I often force myself to go in my car to go out and I end up turning around and coming home as the worry and panic gets too much for me. I forced myself to go in town a few days ago and walked backwards and forwards unsure what I was doing. Mr T was hungry but I couldn’t bring myself to sit somewhere for lunch. Eventually I found somewhere small to get him lunch and he ate it so quickly as he was that hungry. Anxiety is directly affecting my family and I hate the control it has.

For me to go to my work I have to take lorazepam to get through the day, which then makes me forgetful so I can’t see how that is good for my job. I constantly feel like I am having to be babysat through life just do everyday normal things. If I don’t have someone to babysit me then my children miss out on doing so many enjoyable things.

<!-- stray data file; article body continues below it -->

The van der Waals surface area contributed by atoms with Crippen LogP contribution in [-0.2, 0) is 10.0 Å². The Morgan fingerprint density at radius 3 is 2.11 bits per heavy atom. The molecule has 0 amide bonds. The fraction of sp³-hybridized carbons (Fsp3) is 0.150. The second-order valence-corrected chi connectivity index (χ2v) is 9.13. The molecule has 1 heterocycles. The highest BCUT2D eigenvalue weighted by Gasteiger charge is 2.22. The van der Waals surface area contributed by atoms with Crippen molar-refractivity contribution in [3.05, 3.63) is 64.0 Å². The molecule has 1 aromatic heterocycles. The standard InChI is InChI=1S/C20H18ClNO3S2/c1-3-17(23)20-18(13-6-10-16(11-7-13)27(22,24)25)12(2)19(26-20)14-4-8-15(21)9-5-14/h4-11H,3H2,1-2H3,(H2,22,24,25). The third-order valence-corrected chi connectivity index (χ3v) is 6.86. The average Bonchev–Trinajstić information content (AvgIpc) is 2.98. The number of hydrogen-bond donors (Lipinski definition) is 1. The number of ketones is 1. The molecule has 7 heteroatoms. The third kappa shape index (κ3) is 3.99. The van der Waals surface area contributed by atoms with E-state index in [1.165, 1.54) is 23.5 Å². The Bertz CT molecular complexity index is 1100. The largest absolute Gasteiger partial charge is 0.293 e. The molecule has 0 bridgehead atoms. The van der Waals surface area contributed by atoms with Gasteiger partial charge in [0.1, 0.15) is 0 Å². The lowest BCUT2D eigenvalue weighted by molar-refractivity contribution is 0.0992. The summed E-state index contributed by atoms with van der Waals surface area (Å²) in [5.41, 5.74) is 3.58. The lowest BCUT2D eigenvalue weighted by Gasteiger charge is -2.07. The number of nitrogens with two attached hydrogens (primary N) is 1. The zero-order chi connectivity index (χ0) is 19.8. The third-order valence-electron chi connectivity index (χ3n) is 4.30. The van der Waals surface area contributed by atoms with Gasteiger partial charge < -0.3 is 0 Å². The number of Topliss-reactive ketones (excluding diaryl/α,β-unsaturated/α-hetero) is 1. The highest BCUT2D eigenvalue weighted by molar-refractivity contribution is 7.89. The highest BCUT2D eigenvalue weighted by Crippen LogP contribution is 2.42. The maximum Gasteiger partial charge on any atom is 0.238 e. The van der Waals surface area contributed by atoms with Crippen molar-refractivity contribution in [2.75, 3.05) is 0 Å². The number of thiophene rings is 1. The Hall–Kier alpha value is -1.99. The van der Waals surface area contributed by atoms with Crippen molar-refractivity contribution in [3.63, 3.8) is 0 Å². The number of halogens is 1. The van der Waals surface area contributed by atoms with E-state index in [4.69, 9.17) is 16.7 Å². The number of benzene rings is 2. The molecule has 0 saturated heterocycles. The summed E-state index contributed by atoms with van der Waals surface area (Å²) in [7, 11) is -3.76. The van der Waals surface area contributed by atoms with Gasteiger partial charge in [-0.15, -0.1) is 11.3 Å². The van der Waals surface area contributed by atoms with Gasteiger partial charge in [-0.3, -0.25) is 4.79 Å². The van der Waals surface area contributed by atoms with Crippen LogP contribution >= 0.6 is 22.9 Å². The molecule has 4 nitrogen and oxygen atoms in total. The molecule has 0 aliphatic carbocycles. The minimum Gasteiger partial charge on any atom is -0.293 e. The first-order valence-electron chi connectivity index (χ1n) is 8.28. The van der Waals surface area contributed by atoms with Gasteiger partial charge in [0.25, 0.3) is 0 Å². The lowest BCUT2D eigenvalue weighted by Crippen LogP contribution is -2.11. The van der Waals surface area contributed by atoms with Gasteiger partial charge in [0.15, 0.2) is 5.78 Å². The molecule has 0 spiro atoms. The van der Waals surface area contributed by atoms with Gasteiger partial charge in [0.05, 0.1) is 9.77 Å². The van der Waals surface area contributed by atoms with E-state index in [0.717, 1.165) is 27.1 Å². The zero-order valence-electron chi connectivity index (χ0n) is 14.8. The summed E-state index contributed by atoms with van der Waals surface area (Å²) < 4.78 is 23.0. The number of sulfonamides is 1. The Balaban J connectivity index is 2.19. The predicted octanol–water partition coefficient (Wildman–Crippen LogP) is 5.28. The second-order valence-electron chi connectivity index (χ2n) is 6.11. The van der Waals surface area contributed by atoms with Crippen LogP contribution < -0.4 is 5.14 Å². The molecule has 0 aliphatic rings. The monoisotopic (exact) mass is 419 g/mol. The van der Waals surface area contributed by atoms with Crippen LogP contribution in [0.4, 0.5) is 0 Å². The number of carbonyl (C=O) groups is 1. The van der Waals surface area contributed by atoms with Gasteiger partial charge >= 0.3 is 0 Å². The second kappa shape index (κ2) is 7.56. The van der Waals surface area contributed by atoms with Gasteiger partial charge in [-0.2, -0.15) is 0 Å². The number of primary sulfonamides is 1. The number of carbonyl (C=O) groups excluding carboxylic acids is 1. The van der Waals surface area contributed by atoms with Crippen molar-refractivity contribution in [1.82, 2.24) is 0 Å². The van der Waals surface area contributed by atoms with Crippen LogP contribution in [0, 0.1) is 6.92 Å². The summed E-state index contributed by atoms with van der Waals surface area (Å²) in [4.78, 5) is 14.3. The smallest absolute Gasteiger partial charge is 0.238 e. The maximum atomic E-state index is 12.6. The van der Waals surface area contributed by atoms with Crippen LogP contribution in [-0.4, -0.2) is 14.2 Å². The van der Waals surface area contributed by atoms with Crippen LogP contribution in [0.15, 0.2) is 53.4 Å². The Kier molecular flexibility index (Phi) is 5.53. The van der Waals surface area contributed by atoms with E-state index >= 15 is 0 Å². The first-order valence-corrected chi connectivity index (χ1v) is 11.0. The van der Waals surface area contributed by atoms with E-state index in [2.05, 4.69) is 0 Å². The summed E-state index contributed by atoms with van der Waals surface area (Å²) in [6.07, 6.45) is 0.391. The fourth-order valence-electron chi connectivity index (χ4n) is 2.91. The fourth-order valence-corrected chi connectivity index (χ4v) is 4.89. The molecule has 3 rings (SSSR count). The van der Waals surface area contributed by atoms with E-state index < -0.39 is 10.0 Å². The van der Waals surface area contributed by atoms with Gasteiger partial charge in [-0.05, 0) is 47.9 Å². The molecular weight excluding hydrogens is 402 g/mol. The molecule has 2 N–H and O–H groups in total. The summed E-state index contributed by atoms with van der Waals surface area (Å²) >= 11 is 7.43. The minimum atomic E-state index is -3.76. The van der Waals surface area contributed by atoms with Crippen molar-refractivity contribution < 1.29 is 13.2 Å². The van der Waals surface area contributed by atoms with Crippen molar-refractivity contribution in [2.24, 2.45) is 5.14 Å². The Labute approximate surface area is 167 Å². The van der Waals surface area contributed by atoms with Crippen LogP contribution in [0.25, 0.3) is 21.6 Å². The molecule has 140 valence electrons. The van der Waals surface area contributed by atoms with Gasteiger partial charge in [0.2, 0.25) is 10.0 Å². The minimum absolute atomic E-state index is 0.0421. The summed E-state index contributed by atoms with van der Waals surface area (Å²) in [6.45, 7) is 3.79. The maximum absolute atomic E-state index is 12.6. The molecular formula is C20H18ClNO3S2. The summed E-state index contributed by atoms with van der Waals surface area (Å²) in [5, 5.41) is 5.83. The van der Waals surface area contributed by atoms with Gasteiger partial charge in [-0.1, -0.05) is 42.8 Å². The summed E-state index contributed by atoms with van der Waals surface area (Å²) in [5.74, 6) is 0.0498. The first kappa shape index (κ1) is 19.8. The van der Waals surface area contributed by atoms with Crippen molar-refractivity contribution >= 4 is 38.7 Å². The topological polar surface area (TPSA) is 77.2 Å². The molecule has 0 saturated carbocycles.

When things are like this my life is pointless and worthless. I am unable to do anything for anyone or myself and my existence pains me.

The intrusive thought I have, the never-ending playing through conversations I had earlier and struggling to make eye contact, this is all my head goes through every night whilst I am desperate to sleep. Sleep is my release usually but to go sleep is hard to come by and often it is disturb with terrible dreams.

I don’t know how to be happy anymore besides a fake smile and this is a life I hate, but I am desperate to make it change.